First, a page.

Sillustani Burial Grounds

Wednesday – March 30, 2011 – Travel to and around the Sillustani Burial Grounds.

The country side getting to the Sillustani burial grounds was gorgeous and a few of the shots from the bus came out acceptable.  I’m still learning to use the new camera, and found out that I didn’t have the shutter fast enough on many of the bus shots.  But, that’s why you practice!

The Sillustani grounds were considerably different from any of the previous sites we had seen.  Eliseo provided us an overview of the Colla people’s burial process and the construction of the  chullpas (towers).  Lake Umayo surrounds much of the site.   (My new header image is from a panoramic of Sillustani)

This slideshow requires JavaScript.

Sillustani is a pre-Incan burial ground on the shores of Lake Umayo near Puno in Peru. The tombs, which are built above ground in tower-like structures called chullpas, are the vestiges of the Colla people, Aymara who were conquered by the Inca in the 15th century. The structures housed the remains of complete family groups, although they were probably limited to nobility.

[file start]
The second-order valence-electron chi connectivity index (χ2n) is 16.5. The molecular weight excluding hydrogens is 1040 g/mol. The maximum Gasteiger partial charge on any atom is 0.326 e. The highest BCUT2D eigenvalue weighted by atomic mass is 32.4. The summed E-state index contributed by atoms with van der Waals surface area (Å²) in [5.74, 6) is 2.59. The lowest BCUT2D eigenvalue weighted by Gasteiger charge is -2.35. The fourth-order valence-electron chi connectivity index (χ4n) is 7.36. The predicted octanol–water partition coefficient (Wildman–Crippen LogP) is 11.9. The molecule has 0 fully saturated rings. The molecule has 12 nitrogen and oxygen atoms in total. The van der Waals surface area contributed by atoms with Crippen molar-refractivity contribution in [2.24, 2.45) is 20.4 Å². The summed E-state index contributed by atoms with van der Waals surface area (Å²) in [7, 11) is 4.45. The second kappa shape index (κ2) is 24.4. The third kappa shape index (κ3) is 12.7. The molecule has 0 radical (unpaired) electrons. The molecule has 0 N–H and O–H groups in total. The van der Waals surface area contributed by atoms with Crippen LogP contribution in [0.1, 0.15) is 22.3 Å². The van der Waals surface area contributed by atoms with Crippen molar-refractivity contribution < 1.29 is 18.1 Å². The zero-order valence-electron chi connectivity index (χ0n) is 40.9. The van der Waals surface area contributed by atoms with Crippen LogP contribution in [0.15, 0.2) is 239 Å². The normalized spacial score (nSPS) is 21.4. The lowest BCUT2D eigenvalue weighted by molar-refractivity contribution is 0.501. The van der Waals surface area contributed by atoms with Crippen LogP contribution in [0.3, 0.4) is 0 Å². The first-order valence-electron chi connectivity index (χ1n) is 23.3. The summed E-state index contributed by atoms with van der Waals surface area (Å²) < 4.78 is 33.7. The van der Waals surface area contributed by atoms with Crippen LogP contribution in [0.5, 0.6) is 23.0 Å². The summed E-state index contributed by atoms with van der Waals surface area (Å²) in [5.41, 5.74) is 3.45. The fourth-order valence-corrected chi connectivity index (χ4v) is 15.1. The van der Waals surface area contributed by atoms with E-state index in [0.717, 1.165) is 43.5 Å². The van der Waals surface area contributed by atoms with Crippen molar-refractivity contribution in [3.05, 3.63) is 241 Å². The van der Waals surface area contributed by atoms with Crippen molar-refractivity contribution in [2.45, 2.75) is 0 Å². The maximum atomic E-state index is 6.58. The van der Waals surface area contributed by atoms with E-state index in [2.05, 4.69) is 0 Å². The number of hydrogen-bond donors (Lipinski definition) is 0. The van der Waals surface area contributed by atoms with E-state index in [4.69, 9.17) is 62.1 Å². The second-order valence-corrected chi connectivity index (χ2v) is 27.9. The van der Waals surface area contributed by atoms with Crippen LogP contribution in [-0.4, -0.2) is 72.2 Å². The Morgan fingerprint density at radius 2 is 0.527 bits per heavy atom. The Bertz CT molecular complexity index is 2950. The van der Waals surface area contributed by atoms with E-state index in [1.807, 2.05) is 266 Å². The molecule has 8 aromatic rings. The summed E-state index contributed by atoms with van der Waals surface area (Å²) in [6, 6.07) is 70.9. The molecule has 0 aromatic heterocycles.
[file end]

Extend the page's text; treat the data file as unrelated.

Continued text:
Ancestor worship and kinship were integral parts of Aymara culture, and the chullpas were built to emphasize the connection between life and death. The insides of the tombs were shaped like a woman’s uterus, and corpses were mummified in a fetal position to recreate their birth. Some of the tombs also have lizards carved into the stone. Because they could regrow their tails, lizards were considered a symbol of life. The only openings to the buildings face east, where it was believed the Sun was reborn by Mother Earth each day.